The Instigator
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The Contender
Con (against)
1 Points

All students should be forced to take a financial literacy cource in high school

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Voting Style: Open Point System: 7 Point
Started: 4/24/2012 Category: Education
Updated: 5 years ago Status: Post Voting Period
Viewed: 1,746 times Debate No: 23156
Debate Rounds (3)
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Votes (1)




I feel that all students in high school shoud be required to take a financial literacy course, so they will have a clue what they are talking about when it comes time to join a bank, or take out a loan etc.


Firstly, I'd like to question the phrasing of the title of my opponent's challenge. By "forced", I can only assume (and hope) that you mean "add to the curriculum".

I would also like to add that even though I think this is actually a fantastic idea, my general argument will rest on the problems that would surely arise when attempting to implement it.

The problem with this is that I feel, and I'm sure lots more people would agree with me, that the current curriculum is already bursting at the seams. Is there really enough room to add extra elements to it, without neglecting other areas?

If not adding to the curriculum, the only other option is to delete some already existing area of it and supplement it with this one. If that's your idea, which is fair, what subject should be deleted? Also, can you please just imagine how much red tape and bureaucracy would be caused by such proposition? I can only imagine that you have initiated this debate in response to current global financial crisis (?), which in all likelihood will prove to be temporary. So I have to ask, isn't possible that by the time your Financial Literacy Course made it into the curriculum, the situation may have been resolved?

Another problem arises in the potential commercial interest this sort of teaching would create. Would schools use certain financial institutions as examples? Would those institutions then, in a sense, sponsor the schools? I really think that considering how much public backlash is targeted towards banks these days, this would provoke a huge public outcry against the school system, which is something no one wants to see. I would appreciate it if you would respond to this.

I would also like to ask the following -

Would students be required to take a test after the course?

What exactly would the course teach?

Would every school in the country have to hire extra staff to teach it?

By all means, schools could offer some additional support to teenagers who are eager to find out more, but I really think that adjusting the current curriculum is the wrong way to go.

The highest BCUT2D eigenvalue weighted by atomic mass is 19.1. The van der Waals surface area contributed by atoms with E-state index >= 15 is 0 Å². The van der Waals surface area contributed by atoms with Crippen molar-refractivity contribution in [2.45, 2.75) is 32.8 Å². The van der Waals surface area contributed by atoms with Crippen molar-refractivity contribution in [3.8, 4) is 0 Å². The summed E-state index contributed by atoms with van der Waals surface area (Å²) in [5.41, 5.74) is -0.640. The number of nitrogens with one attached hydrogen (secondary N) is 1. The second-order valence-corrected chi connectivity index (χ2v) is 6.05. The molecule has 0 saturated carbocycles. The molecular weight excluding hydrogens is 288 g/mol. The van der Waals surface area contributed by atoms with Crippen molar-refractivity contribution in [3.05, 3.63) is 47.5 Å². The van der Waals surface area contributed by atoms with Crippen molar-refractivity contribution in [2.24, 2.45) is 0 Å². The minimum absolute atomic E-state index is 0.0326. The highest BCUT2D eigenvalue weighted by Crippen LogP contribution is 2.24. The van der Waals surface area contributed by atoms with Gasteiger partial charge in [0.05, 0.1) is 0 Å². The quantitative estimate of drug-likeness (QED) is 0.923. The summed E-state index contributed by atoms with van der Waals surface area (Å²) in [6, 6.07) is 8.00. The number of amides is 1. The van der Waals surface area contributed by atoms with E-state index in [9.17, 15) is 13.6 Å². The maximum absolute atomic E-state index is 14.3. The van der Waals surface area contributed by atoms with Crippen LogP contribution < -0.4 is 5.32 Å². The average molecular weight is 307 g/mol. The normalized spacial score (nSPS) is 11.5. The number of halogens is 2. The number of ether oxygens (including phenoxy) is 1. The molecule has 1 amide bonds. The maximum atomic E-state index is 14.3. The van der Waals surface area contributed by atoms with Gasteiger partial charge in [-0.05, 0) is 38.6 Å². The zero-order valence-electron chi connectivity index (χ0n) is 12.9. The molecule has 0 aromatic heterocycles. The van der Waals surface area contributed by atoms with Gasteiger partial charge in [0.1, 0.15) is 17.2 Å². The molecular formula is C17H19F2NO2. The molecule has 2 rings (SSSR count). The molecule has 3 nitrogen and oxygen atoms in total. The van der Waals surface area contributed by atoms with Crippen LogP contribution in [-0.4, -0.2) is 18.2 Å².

Debate Round No. 1


By "forced" I mean that it becomes a graduation requirement. I do mean this in response to the financial crisis, which would possibly be over by the time of implementation. However, if you look at American history, the American people have a cycle of making the same mistakes over and over again. They keep running into issues with credit. If you begin teaching each generation to not make these mistakes, perhaps the cycle will be cut off. These would be a classes to teach students how to make budgets, and wise financial decisions. Would it not be more useful to teach students these skills instead of something they will never use ever again, such as British literature or for some students advanced math?


Ok. But you didn't respond to my questions, which I will repeat -

1. Would students take a test after the course?
2. What exactly would the course teach?
3. Would every school in the country have to hire extra staff?

I still, maintain that overall, your idea is great. But perhaps you're aiming too young. Perhaps adding more to an existing financial college course would be the way to go. Or as I suggested, some after school class.

I'm sorry that I can't make a stronger argument, but as I said, it's a really great idea you've had and I doubt that anyone could really find any major flaws in it.
Debate Round No. 2


puzzler995 forfeited this round.


I'm sorry to see my opponent forfeit his third round argument, so I'll leave you with this thought...

Is it really necessary to change the current curriculum, hire new staff and create vast numbers of new study material, all of which will be paid for by taxpayers, when all the information and financial help students may need is so readily available online. Students can easily find it as and when they require it.

Thank you.
Debate Round No. 3
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1 votes has been placed for this debate.
Vote Placed by 1dustpelt 5 years ago
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Total points awarded:01 
Reasons for voting decision: ff